Coming midway through President Obama’s term, there is little doubt these elections constitute a referendum on his philosophy, policies and performance.Any U.S. citizens who doubt the significance of their impending votes need only contemplate Europe to see the consequences of further pursuing the Obama agenda.
Riots in the streets recently greeted French President Sarkozy’s proposal to increase the retirement age from 60 to 62. Although starting with the trade unionists, university students soon joined, in “worker-student” demonstrations reminiscent of late 1960’s Europe.Just four years ago, France’s students rioted because they dreaded “précarité,” or insecurity concerning their employment prospects. They wanted guaranteed lifetime jobs, preferably in the public sector, rather than the indignity and “précarité” of pursue their own careers.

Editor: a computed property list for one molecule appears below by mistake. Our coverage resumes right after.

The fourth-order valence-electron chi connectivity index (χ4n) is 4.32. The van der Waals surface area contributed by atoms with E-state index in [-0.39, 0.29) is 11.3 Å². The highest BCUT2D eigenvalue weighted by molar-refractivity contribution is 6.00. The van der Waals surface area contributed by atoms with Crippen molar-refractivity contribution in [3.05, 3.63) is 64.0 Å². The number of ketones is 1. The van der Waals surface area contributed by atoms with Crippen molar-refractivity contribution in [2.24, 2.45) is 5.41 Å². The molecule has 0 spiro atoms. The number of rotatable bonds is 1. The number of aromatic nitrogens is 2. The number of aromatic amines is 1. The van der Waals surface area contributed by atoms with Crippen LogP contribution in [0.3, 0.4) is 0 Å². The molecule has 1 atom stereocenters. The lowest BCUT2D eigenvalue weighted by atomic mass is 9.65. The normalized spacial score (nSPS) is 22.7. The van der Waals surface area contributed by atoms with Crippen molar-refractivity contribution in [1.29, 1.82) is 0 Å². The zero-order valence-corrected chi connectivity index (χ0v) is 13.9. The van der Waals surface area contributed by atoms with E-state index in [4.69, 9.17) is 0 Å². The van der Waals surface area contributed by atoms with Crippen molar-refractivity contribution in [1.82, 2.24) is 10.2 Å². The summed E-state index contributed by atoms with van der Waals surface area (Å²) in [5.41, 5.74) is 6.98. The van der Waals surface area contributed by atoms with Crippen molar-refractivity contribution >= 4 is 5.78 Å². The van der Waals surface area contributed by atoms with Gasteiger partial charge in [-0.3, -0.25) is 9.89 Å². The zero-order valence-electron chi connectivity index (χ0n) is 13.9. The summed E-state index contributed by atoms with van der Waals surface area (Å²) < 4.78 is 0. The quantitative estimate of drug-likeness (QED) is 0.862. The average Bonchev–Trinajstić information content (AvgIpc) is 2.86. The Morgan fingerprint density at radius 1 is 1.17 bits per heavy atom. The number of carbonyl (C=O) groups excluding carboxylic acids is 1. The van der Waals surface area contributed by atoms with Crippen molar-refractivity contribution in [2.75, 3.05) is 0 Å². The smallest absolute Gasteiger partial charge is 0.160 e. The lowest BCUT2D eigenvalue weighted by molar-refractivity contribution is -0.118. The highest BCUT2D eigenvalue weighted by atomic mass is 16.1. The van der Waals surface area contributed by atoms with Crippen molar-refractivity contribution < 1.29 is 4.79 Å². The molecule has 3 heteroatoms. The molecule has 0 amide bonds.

This past May, violent demonstrations in Greece reflected virulent opposition to cutbacks in welfare and other national subsidies, required because Greece’s profligate government spending, in violation of European Union “E.U.” fiscal rules, threatened the viability of the common European currency. Although fears for the Euro’s future have receded, the E.U.’s fundamental structural problems remain unresolved, so the risks of future instability remain still provoke sporadic outbursts of rioting in Athens.
Now, although France’s Senate approved changing the retirement age, the stability of Sarkozy’s government remains very much in question. Ironically, he came to office pledging far more sweeping, market-oriented changes in France’s economy. If he retreats on even minimal reforms like the retirement-age question, however, his entire presidency may end in failure.In the United Kingdom, Prime Minister David Cameron’s new government has just announced stringent budget cuts to reverse decades of massive deficit spending.
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